Each year, I try to find loopholes and more efficient ways to grade and actually help students instead of them glancing at their grade, ignoring my corrections, and trashing the paper. Last year, I only butchered the first two pages and focused on content for the rest. That saved me some time, but still didn’t teach students much, even though I had them do another revision.

This past weekend, I think I had a brilliant idea. I handed back the “final” drafts on Monday. Students grabbed a highlighter and a red pen (which I keep in my class for other assignments).

My directions:
1. Grab a highlighter.
2. Look at the 1st source on your Works Cited.
3. Find it in your paper.
4. Once you find it, highlight the citation and the source. You only have to do this once for each source.
5. Now, do this for all your sources.
6. Compare the Works Cited and your citations. Are there any in your paper not on the WC? Are there any on the WC not in your paper? Circle those.
7. You cannot list it on the WC unless you used it in your paper. Period. If you use it in your paper, you have to list it on your WC.

Part II: To earn your grammar/mechanics research paper grade:
1. You must find and correct 15 mistakes.
2. You can use capitalization, any punctuation, spelling mistakes. There must be a variety--not just 15 capitalization mistakes.
3. Highlight the sentence you are correcting. Make the correction in RED INK.
4. If you actually used the revision checklist for your rough draft and are having problems finding mistakes, feel free to play around with punctuation: use a colon, semicolon, and/or dash.

I had some of the most productive discussions with students during this process. They weren’t afraid of failing, so many of them really did play with punctuation. They also felt free to not use my suggestions. Seeing their confidence gave me a high.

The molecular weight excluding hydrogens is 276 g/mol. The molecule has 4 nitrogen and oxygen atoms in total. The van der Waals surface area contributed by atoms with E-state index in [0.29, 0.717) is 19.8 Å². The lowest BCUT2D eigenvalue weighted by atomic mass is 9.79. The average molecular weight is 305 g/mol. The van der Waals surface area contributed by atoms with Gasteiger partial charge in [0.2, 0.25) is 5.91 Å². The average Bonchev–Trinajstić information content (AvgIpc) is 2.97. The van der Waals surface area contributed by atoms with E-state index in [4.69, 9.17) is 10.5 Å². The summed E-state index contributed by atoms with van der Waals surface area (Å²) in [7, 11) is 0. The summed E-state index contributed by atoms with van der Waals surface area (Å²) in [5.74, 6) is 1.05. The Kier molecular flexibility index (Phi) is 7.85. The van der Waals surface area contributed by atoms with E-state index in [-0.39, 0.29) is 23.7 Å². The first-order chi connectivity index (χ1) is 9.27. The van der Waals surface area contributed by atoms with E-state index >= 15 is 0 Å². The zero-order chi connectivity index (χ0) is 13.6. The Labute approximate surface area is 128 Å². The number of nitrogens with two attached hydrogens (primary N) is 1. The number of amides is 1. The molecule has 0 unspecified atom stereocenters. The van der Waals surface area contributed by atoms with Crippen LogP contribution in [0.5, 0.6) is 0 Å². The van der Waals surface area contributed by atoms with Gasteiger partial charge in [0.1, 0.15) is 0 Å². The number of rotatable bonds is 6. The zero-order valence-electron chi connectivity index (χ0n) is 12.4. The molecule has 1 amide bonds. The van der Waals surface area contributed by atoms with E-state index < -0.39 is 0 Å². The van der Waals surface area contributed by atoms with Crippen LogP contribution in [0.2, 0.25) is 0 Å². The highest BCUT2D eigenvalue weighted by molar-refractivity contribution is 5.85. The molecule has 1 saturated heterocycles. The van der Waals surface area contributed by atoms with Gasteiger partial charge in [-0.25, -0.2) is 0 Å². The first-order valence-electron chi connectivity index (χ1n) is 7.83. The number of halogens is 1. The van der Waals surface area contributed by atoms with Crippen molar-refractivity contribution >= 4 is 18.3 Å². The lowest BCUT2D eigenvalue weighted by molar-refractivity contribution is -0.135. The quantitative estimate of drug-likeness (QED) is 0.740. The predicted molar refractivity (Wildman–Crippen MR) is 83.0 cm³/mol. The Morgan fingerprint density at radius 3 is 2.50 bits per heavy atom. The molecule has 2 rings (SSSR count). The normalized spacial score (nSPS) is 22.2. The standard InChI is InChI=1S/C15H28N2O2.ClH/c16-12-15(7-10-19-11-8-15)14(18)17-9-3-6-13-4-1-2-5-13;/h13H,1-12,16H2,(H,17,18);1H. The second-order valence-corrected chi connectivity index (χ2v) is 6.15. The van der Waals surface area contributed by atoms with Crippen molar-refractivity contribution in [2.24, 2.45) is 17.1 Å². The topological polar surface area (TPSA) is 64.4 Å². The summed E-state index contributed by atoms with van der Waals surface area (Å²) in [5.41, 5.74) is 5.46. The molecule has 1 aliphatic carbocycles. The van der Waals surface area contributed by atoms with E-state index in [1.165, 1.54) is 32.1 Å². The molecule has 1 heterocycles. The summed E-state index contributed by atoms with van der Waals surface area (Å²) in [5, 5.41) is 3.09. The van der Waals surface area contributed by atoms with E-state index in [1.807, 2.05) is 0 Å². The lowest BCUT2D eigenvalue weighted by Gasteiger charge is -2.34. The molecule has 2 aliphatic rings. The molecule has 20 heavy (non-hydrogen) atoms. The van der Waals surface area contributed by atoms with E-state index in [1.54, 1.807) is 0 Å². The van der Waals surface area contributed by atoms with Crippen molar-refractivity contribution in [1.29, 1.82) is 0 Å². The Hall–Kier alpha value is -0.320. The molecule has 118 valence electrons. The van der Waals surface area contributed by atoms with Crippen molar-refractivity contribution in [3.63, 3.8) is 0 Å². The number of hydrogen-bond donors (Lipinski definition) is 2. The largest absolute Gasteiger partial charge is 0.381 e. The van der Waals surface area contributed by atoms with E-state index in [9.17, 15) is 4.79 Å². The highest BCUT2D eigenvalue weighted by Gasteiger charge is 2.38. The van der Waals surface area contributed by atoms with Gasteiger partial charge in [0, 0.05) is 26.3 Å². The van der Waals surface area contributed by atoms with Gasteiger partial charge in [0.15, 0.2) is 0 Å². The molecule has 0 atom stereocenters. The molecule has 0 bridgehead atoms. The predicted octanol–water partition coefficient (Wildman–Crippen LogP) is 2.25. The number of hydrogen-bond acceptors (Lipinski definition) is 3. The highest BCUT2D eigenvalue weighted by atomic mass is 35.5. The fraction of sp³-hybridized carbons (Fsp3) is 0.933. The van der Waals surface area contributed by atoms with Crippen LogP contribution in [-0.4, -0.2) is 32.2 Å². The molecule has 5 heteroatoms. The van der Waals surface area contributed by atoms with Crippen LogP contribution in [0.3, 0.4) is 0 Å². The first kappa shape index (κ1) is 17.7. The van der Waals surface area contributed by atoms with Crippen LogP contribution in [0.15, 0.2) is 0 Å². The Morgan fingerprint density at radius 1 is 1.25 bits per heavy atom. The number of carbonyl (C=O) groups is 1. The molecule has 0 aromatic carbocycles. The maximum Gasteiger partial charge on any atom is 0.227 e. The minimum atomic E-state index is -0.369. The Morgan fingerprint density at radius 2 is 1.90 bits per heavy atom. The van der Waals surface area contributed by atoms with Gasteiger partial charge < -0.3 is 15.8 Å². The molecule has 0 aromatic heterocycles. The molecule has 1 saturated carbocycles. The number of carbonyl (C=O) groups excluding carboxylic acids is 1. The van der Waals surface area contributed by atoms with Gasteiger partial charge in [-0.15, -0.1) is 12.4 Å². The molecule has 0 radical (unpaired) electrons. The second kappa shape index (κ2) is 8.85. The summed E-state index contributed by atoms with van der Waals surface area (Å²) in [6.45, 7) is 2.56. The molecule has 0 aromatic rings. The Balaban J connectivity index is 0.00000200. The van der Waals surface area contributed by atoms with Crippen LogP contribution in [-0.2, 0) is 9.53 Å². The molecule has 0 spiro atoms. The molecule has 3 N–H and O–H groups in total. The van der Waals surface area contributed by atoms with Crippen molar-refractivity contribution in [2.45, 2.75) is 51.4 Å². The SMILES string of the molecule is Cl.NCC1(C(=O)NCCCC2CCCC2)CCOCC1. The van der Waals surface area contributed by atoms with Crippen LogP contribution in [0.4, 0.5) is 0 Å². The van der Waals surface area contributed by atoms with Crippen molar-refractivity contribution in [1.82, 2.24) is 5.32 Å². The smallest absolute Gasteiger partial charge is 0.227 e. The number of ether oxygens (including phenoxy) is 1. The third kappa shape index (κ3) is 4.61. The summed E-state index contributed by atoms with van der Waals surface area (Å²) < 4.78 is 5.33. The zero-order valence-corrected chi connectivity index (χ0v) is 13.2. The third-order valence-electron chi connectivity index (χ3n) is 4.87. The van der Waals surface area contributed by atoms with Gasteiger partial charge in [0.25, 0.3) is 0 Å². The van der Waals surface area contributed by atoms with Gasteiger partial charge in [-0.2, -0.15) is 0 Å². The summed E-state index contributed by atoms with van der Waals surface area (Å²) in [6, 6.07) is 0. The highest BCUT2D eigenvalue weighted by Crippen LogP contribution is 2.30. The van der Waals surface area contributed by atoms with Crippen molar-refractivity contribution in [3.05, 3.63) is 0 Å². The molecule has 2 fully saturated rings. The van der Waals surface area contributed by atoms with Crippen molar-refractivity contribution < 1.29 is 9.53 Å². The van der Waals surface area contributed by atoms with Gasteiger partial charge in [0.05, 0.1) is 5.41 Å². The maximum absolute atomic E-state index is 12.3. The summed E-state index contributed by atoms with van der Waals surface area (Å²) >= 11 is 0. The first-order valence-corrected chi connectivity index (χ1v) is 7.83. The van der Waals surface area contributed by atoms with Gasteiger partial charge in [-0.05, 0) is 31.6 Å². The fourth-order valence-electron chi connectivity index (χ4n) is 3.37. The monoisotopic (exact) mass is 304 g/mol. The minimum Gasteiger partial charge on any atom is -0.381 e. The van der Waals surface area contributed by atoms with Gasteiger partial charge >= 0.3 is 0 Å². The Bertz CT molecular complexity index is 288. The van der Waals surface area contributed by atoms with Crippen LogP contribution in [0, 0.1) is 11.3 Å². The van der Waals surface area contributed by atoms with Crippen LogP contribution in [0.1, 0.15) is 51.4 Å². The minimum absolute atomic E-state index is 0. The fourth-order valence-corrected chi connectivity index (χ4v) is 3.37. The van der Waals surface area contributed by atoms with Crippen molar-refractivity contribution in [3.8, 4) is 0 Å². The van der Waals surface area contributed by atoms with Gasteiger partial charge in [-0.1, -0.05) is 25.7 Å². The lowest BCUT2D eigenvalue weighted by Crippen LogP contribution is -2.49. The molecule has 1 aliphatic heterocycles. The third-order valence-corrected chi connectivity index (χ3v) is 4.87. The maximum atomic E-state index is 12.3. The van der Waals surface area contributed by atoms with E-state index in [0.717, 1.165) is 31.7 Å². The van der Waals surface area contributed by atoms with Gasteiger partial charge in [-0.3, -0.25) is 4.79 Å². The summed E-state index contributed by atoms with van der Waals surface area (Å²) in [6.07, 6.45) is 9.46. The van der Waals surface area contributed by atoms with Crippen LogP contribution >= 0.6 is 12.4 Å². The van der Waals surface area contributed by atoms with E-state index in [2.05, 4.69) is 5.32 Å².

Today, Tuesday, I asked for feedback: 1. Was yesterday helpful? 2. What is one thing you learned/remembered?

Overall (like over 90%), students said this was helpful. Many of them said they learned their papers are never finished. Just when they think they’re done, they should re-read and make more corrections. It’s only been 2 months since they submitted these, but the majority couldn’t believe how “bad” the papers were. That’s growth, readers.

So much of AP writing is rushed and “bad” writing. I try to stress the process whenever I can. I will definitely do this assignment again. I think I’ll only wait 2 weeks-1 month next time—kind of depends on whether I need to review that fancy punctuation (as the kids call it). Putting some of the work back in their hands saved me and actually taught them something.


Why didn’t I have this epiphany sooner?!

1 comment:

  1. This is brilliant stuff. I especially like having them search for their own grammar mistakes. I feel like many of my students (8th graders) actually know how to write better than they do, they just don't take the time (or know how) to do some basic proofreading, leading to silly mistakes. This is a great method for giving them something concrete when they proofread.

    ReplyDelete